2. Why so much concern about foundation liability

Why is there so much Home Inspector concern about foundation liability?

On the surface, it is not obvious why foundation repair is feared as much as it is. There are solid reasons why slab foundations should not be magnets for lawsuits:

Foundations do not cause physical injury

Have you ever heard of a slab foundation that has physically injured anyone? Slab foundations are ground-supported structures, unlike, say, bridges. Because they are continuously ground supported they cannot collapse. For this reason alone, foundation lawsuits are of no interest to competent plaintiff attorneys.  

You have never seen and never will see a highway billboard or advertisement saying that if you have been in a slab foundation accident you should call a phone number for a self-described mean, tough attorney.

What you do see all over town are billboard ads directed at people who have been in a wreck with a “big rig truck” an industrial accident, or certain medical issues.

Competent plaintiff attorneys are looking for a case where there is a responsible defendant who has deep pockets and a plaintiff who has suffered a visible injury.   

Home Inspectors and Engineers do not have deep pockets

Plaintiff attorneys have no interest in filing lawsuits against people or corporations that have  no assets. They go after entities that have deep pockets, to use the language attorneys use. With rare exceptions, individuals do not have deep pockets. In Texas, there is a great deal of legal protection for debtors. This makes it very difficult for a plaintiff to get much even if he or she wins a judgment. 

Foundation repair is not highly expensive

It is a myth that foundation repair is expensive. I do not claim that it is cheap, but it is less expensive than many other major home repairs. The average foundation repair job is around $8,500. The typical roof replacement is around $10,000 to $15,000. The same is true of replacing the siding on many homes. Replacing an outside air conditioning unit, the evaporator coil and the furnace can easily exceed the average cost of underpinning a foundation.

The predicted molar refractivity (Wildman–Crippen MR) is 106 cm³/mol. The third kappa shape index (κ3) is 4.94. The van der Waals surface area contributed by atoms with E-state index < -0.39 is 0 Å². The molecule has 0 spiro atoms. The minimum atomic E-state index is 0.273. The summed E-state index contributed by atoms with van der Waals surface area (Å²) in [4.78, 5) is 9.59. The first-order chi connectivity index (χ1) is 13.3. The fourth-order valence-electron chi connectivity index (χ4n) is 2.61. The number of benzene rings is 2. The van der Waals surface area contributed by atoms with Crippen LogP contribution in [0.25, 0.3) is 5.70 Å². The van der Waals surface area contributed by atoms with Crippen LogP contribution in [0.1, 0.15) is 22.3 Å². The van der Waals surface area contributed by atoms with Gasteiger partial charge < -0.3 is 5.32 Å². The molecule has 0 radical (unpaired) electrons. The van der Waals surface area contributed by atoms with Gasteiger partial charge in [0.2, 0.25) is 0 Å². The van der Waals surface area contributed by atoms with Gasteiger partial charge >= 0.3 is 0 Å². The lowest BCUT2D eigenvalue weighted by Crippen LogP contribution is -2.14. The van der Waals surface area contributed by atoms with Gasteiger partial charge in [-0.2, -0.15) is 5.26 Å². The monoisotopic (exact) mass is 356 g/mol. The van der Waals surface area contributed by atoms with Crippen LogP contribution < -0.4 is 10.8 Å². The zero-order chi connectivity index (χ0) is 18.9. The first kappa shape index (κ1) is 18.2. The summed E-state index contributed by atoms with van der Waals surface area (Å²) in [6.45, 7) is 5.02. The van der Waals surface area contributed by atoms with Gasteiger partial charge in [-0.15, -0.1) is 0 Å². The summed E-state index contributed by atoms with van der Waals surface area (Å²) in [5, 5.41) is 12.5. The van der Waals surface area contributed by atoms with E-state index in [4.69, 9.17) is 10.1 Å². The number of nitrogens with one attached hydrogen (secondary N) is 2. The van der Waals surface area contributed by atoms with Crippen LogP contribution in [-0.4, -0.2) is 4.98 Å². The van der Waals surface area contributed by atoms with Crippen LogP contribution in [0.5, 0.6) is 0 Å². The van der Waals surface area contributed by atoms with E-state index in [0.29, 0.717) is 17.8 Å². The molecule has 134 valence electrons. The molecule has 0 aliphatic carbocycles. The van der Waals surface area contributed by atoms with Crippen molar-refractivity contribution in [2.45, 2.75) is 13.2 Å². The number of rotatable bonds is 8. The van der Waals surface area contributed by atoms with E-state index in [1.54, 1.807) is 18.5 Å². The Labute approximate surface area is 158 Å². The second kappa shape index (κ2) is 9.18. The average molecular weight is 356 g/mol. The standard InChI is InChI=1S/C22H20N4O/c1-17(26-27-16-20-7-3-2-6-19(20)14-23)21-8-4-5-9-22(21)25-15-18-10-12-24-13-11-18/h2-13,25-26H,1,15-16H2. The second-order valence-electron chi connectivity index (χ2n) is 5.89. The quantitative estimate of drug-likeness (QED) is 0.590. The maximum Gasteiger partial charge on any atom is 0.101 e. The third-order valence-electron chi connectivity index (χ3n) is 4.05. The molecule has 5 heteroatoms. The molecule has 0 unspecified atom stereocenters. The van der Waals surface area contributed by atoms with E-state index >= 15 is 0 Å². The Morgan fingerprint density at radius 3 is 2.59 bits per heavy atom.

The fear is due to misinformation

So why does the public have so much fear of foundations?  I contend that it is because almost everything they think they know is from foundation repair contractor ads and those ads are based on fear for the most part.

It is well understood in the sales and marketing world that fear and greed are the two most powerful motivators for people to buy something. Nobody would buy a sales proposition that claims that having your foundation repaired will make you rich, enhance your sex life, give you more energy or cure your arthritis. They might fall for a pitch that says you cannot sell your house, or insects and vermin will enter your house, or that your foundation violates a building code so you have no choice but to sign a repair agreement.

All if this, of course, is either entirely false or, at best, highly misleading.   

How to deal with bad information

The only way to deal with bad information is with good information. One of the things I address is what I consider the bare minimum that you need to know to counter the many false things your buyers, sellers and real estate agents believe. 

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